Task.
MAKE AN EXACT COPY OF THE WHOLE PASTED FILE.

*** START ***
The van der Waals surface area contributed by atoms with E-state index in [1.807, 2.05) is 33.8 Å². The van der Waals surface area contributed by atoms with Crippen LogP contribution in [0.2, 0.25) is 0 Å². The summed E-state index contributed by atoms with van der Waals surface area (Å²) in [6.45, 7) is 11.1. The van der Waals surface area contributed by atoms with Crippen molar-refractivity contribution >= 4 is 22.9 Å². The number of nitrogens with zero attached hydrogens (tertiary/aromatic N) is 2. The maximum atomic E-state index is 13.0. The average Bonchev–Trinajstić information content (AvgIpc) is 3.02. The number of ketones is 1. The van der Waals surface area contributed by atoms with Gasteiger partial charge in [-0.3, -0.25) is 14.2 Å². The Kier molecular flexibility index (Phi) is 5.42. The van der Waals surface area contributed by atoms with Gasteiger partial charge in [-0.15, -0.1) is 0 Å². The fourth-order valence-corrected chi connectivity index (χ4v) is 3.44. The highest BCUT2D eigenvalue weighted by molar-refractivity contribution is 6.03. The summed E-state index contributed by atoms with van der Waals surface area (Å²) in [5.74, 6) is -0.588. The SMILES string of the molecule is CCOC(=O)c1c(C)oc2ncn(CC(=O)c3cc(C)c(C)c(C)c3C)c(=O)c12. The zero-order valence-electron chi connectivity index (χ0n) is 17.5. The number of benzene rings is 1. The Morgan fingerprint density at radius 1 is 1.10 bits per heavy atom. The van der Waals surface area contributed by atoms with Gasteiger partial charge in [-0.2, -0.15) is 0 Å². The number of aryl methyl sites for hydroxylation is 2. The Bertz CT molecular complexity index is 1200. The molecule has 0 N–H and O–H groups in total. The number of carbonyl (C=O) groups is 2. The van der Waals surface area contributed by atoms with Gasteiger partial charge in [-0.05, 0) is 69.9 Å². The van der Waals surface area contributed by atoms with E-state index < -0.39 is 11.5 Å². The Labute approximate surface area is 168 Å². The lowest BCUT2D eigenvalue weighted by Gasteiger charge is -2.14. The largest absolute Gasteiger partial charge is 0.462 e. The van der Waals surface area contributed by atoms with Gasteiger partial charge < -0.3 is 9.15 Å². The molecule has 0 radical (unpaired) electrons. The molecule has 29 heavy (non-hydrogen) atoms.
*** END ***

The van der Waals surface area contributed by atoms with E-state index in [1.807, 2.05) is 33.8 Å². The van der Waals surface area contributed by atoms with Crippen LogP contribution in [0.2, 0.25) is 0 Å². The summed E-state index contributed by atoms with van der Waals surface area (Å²) in [6.45, 7) is 11.1. The van der Waals surface area contributed by atoms with Crippen molar-refractivity contribution >= 4 is 22.9 Å². The number of nitrogens with zero attached hydrogens (tertiary/aromatic N) is 2. The maximum atomic E-state index is 13.0. The average Bonchev–Trinajstić information content (AvgIpc) is 3.02. The number of ketones is 1. The van der Waals surface area contributed by atoms with Gasteiger partial charge in [-0.3, -0.25) is 14.2 Å². The Kier molecular flexibility index (Phi) is 5.42. The van der Waals surface area contributed by atoms with Gasteiger partial charge in [-0.15, -0.1) is 0 Å². The fourth-order valence-corrected chi connectivity index (χ4v) is 3.44. The highest BCUT2D eigenvalue weighted by molar-refractivity contribution is 6.03. The summed E-state index contributed by atoms with van der Waals surface area (Å²) in [5.74, 6) is -0.588. The SMILES string of the molecule is CCOC(=O)c1c(C)oc2ncn(CC(=O)c3cc(C)c(C)c(C)c3C)c(=O)c12. The zero-order valence-electron chi connectivity index (χ0n) is 17.5. The number of benzene rings is 1. The Morgan fingerprint density at radius 1 is 1.10 bits per heavy atom. The van der Waals surface area contributed by atoms with Gasteiger partial charge in [-0.2, -0.15) is 0 Å². The number of aryl methyl sites for hydroxylation is 2. The Bertz CT molecular complexity index is 1200. The molecule has 0 N–H and O–H groups in total. The number of carbonyl (C=O) groups is 2. The van der Waals surface area contributed by atoms with Gasteiger partial charge in [-0.05, 0) is 69.9 Å². The van der Waals surface area contributed by atoms with E-state index < -0.39 is 11.5 Å². The Labute approximate surface area is 168 Å². The lowest BCUT2D eigenvalue weighted by Gasteiger charge is -2.14. The largest absolute Gasteiger partial charge is 0.462 e. The van der Waals surface area contributed by atoms with Gasteiger partial charge < -0.3 is 9.15 Å². The molecule has 0 radical (unpaired) electrons. The molecule has 29 heavy (non-hydrogen) atoms.